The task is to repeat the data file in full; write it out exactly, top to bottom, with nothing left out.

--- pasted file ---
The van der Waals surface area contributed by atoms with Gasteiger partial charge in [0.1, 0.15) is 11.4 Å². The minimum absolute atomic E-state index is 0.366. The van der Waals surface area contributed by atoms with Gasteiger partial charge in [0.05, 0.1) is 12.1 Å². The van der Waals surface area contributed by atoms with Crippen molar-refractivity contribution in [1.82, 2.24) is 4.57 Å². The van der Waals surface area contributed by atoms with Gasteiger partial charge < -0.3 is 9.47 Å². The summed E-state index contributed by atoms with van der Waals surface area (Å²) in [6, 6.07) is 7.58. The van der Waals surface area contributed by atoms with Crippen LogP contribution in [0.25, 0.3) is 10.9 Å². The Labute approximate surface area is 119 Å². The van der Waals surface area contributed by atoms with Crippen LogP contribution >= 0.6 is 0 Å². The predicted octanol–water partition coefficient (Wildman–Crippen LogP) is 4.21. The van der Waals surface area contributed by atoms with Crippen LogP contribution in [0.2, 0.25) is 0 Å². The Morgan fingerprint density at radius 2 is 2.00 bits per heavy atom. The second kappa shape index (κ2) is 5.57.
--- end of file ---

The van der Waals surface area contributed by atoms with Gasteiger partial charge in [0.1, 0.15) is 11.4 Å². The minimum absolute atomic E-state index is 0.366. The van der Waals surface area contributed by atoms with Gasteiger partial charge in [0.05, 0.1) is 12.1 Å². The van der Waals surface area contributed by atoms with Crippen molar-refractivity contribution in [1.82, 2.24) is 4.57 Å². The van der Waals surface area contributed by atoms with Gasteiger partial charge < -0.3 is 9.47 Å². The summed E-state index contributed by atoms with van der Waals surface area (Å²) in [6, 6.07) is 7.58. The van der Waals surface area contributed by atoms with Crippen LogP contribution in [0.25, 0.3) is 10.9 Å². The Labute approximate surface area is 119 Å². The van der Waals surface area contributed by atoms with Crippen LogP contribution >= 0.6 is 0 Å². The predicted octanol–water partition coefficient (Wildman–Crippen LogP) is 4.21. The van der Waals surface area contributed by atoms with Crippen LogP contribution in [0.2, 0.25) is 0 Å². The Morgan fingerprint density at radius 2 is 2.00 bits per heavy atom. The second kappa shape index (κ2) is 5.57.